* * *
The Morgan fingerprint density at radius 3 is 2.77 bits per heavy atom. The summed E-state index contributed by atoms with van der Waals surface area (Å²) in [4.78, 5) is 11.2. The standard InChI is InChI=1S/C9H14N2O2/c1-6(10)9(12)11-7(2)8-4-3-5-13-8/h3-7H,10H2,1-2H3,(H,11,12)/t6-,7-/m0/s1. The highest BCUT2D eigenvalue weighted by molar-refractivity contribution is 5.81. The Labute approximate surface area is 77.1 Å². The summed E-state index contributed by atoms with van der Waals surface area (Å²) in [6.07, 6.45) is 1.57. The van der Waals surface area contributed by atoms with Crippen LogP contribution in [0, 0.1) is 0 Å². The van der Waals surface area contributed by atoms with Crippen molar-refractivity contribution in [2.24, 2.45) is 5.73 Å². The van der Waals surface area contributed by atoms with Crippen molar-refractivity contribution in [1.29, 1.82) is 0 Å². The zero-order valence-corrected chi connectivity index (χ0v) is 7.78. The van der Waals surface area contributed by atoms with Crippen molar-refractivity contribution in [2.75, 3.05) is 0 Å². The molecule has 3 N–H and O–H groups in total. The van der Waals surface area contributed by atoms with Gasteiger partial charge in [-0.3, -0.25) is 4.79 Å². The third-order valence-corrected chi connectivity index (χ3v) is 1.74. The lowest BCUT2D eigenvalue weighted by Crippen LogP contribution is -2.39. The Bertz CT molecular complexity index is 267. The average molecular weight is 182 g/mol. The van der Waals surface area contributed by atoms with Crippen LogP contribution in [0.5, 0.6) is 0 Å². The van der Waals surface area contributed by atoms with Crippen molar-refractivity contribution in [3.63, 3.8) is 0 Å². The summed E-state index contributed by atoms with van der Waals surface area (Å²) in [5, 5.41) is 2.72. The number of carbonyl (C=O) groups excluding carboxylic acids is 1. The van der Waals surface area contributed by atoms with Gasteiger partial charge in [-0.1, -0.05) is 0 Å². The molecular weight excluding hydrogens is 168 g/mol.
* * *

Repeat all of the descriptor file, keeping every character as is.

The Morgan fingerprint density at radius 3 is 2.77 bits per heavy atom. The summed E-state index contributed by atoms with van der Waals surface area (Å²) in [4.78, 5) is 11.2. The standard InChI is InChI=1S/C9H14N2O2/c1-6(10)9(12)11-7(2)8-4-3-5-13-8/h3-7H,10H2,1-2H3,(H,11,12)/t6-,7-/m0/s1. The highest BCUT2D eigenvalue weighted by molar-refractivity contribution is 5.81. The Labute approximate surface area is 77.1 Å². The summed E-state index contributed by atoms with van der Waals surface area (Å²) in [6.07, 6.45) is 1.57. The van der Waals surface area contributed by atoms with Crippen LogP contribution in [0, 0.1) is 0 Å². The van der Waals surface area contributed by atoms with Crippen molar-refractivity contribution in [2.24, 2.45) is 5.73 Å². The van der Waals surface area contributed by atoms with Crippen molar-refractivity contribution in [1.29, 1.82) is 0 Å². The zero-order valence-corrected chi connectivity index (χ0v) is 7.78. The van der Waals surface area contributed by atoms with Crippen molar-refractivity contribution in [2.75, 3.05) is 0 Å². The molecule has 3 N–H and O–H groups in total. The van der Waals surface area contributed by atoms with Gasteiger partial charge in [-0.3, -0.25) is 4.79 Å². The third-order valence-corrected chi connectivity index (χ3v) is 1.74. The lowest BCUT2D eigenvalue weighted by Crippen LogP contribution is -2.39. The Bertz CT molecular complexity index is 267. The average molecular weight is 182 g/mol. The van der Waals surface area contributed by atoms with Crippen LogP contribution in [0.5, 0.6) is 0 Å². The van der Waals surface area contributed by atoms with Crippen molar-refractivity contribution in [3.63, 3.8) is 0 Å². The summed E-state index contributed by atoms with van der Waals surface area (Å²) in [5, 5.41) is 2.72. The number of carbonyl (C=O) groups excluding carboxylic acids is 1. The van der Waals surface area contributed by atoms with Gasteiger partial charge in [-0.1, -0.05) is 0 Å². The molecular weight excluding hydrogens is 168 g/mol.